How To Make Leadership Development Part Of Your Culture

Every organization I interact with wants more leaders on their team. However, even the best companies only have short term training. Leadership development is an integral and intentional part of any missional business and it starts at the top.
How To Make Leadership Development Part Of Your Culture

Leadership development is one of those goals I think every business owner writes down at some point.  Leaders leading leaders.   The dream of having leaders in every position is in a way, a utopian business model.   A unicorn.   There are companies that excel at this.  The oft mentioned Chick-fil-a comes to mind.  Except as businesses generally go, we aren’t hiring leaders at every position and we aren’t developing leaders either.   I say “we” because I’ve been there.

At one point in my business, I changed our slogan to “A leadership company that sells real estate.”    Everything we did involved some aspect of leadership philosophy or training.  However, when it came time to hire I didn’t hire anyone with a leadership mindset.  After they were hired I certainly didn’t do anything to develop leadership within them.  Every new hire had a one-day values exercise that we did with some John Maxwell materials, but that was it.   As the leader not only did I not impart leadership skills to my employees but they really didn’t see a leader leading either.  Commanding or managing maybe, but not leading.

Why Leadership Development Isn’t Happening

My guess is that if you’re a business owner, some of that resonates with you.  However, if you’re an employee, all of this resonates with you.    Leaders at most organizations are positional and aren’t developing leaders around them.   As easy as it is to blame the people who are over you it’s often not their fault.   When a business is started it starts off in survival mode.   Every “system” is often rarely defined.  The business main goal is to survive.  Mission, vision, values, systems and the HR department usually form after some success has been had or from necessity.   Leadership development then becomes a lofty goal but is never really baked into the DNA of a company.

Effective Leadership Development Is Systemic

Leadership development might be a very thoughtful and visionary desire, but it’s often tacked on to a “what we do” statement and rarely a “who we are.”   Typically at best it’s part of a training exercise that usually conveys vague, non-actionable information. For leadership development to become a part of a “who we are” at a business it has to be systemic and cultural.   Often the very thing that makes things more mechanical, like a system or a script, is the thing that frees up a person to really become a servant leader.   A system gives a leader a set of rules and tasks to follow thus freeing their mind from wondering what to do and when.    When the entire company is working the system and exuding leadership, leadership development occurs.  The intentionality comes from the top and reverberates down.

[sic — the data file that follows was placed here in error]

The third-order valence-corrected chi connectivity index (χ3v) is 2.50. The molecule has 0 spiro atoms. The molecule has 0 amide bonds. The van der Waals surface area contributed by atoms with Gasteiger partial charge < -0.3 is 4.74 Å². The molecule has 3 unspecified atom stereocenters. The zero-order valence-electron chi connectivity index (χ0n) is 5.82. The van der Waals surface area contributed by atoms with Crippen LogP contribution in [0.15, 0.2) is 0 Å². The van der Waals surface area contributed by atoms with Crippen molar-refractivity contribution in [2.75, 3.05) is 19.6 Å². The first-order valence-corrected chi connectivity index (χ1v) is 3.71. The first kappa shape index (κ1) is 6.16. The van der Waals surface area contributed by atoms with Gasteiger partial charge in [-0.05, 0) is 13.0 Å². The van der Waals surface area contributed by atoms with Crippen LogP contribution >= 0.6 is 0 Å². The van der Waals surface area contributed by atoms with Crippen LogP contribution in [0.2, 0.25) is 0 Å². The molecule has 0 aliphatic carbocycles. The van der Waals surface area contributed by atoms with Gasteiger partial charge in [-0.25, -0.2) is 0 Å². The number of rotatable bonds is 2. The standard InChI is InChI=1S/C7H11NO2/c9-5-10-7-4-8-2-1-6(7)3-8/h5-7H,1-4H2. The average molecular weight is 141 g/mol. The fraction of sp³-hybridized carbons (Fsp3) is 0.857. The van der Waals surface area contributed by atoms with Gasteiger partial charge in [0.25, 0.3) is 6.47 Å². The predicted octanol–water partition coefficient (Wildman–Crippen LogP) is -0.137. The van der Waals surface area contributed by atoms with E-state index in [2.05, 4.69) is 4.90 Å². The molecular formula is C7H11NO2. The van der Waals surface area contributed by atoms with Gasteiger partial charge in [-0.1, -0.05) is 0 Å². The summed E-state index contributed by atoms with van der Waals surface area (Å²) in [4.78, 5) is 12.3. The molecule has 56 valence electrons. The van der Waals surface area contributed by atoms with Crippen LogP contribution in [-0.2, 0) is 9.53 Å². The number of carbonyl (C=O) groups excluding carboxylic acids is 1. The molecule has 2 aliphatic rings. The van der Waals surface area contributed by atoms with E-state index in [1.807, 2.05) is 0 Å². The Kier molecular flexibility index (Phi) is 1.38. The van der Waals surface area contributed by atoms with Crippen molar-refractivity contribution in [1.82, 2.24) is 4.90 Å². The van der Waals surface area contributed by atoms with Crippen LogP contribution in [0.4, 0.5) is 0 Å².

Leadership Development Happens When Others See You Leading

One reason companies aren’t seeing leadership development happen is because they aren’t seeing leaders lead.    Often a business can get so busy “doing” that they don’t get a chance to be proactive.  They spend more time “doing” instead of taking the even longer path of leading.  Make no mistake, leadership requires a proactive mindset.  Developing leaders around you often means withholding easy answers and forcing your team to come up with answers on their own.  This takes time!  It’s much easier for a person with authority to just make a decision.  However, decisions are often great opportunities for team members to exercise leadership abilities.

In addition, sometimes leaders aren’t developing because they aren’t seeing leaders lead.  That’s not a repeat or a mistake.  The best leadership training I’ve ever received was when I’ve been serving others. I’ve learned more about leadership from watching others attempt to lead me.   Typically in life, I learn from failure but in a role under someone else’s authority, I’ve learned leadership lessons from both excellent and poor leaders.

In some organizations, this looks like having leadership sherpas or guides.   As new team members join the organization, they are teamed up with a guide to company and decision making.  The guide isn’t there to evaluate the team member’s job performance.  The sherpa is there to guide the team member’s leadership development.   In other organizations, they’ve outsourced this to leadership coaches.

For Leadership Development To Happen, Your Team Has To Lead

For a while, the word “empower” was a buzz word.  While the buzz has died down the need to empower your team members to act and make decisions for your company hasn’t gone away.   If you really want to see leaders develop in your organization you have to give your team members space to make decisions and influence outcomes.   Give your team an opportunity to own the wins and learn from the failures.   Let them see you support them as a true servant leader and coach them to success.

I write a bit about having a missional business and I honestly believe that missional businesses are ones that are intentional about developing leaders on their team.   The best companies at leadership development are the ones that make the process systemic and part of their culture.   The best leadership lessons are learned by observing and doing, not just one or the other.


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